Bob Dylan’s silence upon being named the winner of the Nobel Prize for Literature earlier this year was widely taken as a statement in itself. Some people saw it as a classic moment of Dylan-esque mystery and disdain for pomp; others took it as, per one Swedish Academy member, “impolite and arrogant.” Of course, it could be both, as it often has been for him. There’s a reason the first words of Todd Haynes’s film I’m Not There, a Dylan tribute, are “There he lies, God rest his soul … and his rudeness.”

But Dylan now has suggested that his delayed reaction was simply out of shock. “I was out on the road when I received this surprising news, and it took me more than a few minutes to properly process it,” he wrote in his Nobel acceptance speech, delivered at the prize banquet over the weekend by America’s ambassador to Sweden. The speech in general is a performance of humility, projecting an unassuming, workmanlike persona in response to being granted the literary world’s highest accolade—and implying that such accolades are more a reflection on consumers of art than on artists themselves.

“Being awarded the Nobel Prize for Literature is something I never could have imagined or seen coming,” he said toward the start of the speech. “From an early age, I've been familiar with and reading and absorbing the works of those who were deemed worthy of such a distinction: Kipling, Shaw, Thomas Mann, Pearl Buck, Albert Camus, Hemingway. These giants of literature whose works are taught in the schoolroom, housed in libraries around the world and spoken of in reverent tones have always made a deep impression. That I now join the names on such a list is truly beyond words.”

The language there and elsewhere in the speech would not, on its face, inspire the description “literary.” It’s plain and almost school-age, moonily referring to “giants of literature” and a feeling “beyond words.” He went on to say that he imagines William Shakespeare spent less time concerned by abstract ideas than by practicalities: “‘Who're the right actors for these roles?’ ‘How should this be staged?’ ‘Do I really want to set this in Denmark?’” Dylan relates:

But, like Shakespeare, I too am often occupied with the pursuit of my creative endeavors and dealing with all aspects of life's mundane matters. "Who are the best musicians for these songs?" "Am I recording in the right studio?" "Is this song in the right key?" Some things never change, even in 400 years.

Not once have I ever had the time to ask myself, "Are my songs literature?"

So, I do thank the Swedish Academy, both for taking the time to consider that very question, and, ultimately, for providing such a wonderful answer.

It’s not that he doesn’t want to question whether his songs are literature, it’s that he hasn’t had the time. This sort of indifference to the act of interpretation has been a feature of his career, and the image of the Nobel ceremony—a tuxedoed crowd, a lavish venue, the queen of Sweden in a sparkling gown—certainly supports the notion of analysis as luxury, rather than as essential labor. It remains to be seen whether he’ll deliver the lecture he’s required to give in order to officially accept the Nobel and its prize money (8 million Swedish krona); all his camp has apparently said about the matter is that he might be able to give a lecture when he next swings through Stockholm on tour.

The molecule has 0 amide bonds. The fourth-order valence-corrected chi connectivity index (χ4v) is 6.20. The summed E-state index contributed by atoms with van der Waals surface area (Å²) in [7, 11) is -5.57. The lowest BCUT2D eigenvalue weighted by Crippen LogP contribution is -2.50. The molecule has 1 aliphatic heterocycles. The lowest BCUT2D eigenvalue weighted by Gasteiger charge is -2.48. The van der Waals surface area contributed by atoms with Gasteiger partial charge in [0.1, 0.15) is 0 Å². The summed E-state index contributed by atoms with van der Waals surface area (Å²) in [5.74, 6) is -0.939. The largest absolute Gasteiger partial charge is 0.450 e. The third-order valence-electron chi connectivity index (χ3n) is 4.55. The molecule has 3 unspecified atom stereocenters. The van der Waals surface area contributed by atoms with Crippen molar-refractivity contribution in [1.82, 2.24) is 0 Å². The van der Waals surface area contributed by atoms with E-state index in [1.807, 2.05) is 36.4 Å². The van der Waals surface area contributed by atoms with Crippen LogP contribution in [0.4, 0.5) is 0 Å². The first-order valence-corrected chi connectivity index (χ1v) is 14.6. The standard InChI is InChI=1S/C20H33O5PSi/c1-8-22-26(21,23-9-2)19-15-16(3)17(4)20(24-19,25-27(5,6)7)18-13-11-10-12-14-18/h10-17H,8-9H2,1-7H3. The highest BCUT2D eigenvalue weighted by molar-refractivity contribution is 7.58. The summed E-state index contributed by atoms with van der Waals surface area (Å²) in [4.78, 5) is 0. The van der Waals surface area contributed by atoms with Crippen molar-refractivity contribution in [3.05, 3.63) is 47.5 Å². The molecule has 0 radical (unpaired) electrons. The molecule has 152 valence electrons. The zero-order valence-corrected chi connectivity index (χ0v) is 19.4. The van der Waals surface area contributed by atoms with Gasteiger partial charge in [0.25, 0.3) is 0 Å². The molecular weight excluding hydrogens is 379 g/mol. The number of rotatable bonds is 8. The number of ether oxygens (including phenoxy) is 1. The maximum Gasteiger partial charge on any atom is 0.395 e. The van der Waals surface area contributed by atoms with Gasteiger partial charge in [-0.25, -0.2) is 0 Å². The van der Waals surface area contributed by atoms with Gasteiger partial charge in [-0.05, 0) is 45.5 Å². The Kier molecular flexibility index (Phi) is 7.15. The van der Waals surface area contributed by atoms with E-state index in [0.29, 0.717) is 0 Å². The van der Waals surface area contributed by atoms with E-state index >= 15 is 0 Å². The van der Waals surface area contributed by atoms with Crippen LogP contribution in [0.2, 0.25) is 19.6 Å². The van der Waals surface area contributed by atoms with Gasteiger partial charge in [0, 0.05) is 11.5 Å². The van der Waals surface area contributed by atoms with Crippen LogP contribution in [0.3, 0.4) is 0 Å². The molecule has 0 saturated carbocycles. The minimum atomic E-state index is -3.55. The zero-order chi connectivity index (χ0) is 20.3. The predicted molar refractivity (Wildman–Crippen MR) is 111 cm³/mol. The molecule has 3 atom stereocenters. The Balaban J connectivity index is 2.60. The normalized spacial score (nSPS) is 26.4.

The ceremony itself did, in the end, broach the philosophical question that Dylan said he’s never had a moment to consider. Academy member Horace Engdahl gave an address whose rhetoric and whose ambitions presented a polar contrast with the singer’s speech. He began by asserting that literary evolution happens often “when someone seizes upon a simple, overlooked form, discounted as art in the higher sense, and makes it mutate.” Dylan’s feat: “From what he discovered in heirloom and scrap, in banal rhyme and quick wit, in curses and pious prayers, sweet nothings and crude jokes, he panned poetry gold.”

Synthesis between accolade and art, between high critical thought and catchy folk music, then came courtesy of the rock poet and Dylan friend Patti Smith. She delivered an aching rendition of his song “A Hard Rain’s A-Gonna Fall,” during which she forgot the words to the second verse and had to start again—a mistake that only heightened the lyrics’ mystery and power. Over the years, listeners have spun various interpretations of the song, with one common thought being that Dylan was imagining nuclear fallout. But his own explanation is not nearly so neat. “Every line in it, is actually the start of a whole song,” he said in the liner notes for The Freewheelin' Bob Dylan. “But when I wrote it, I thought I wouldn’t have enough time alive to write all those songs so I put all I could into this one.” Then as now, he professes that his only focus is on the process itself. It’s for everyone else to focus on what the results of that process mean.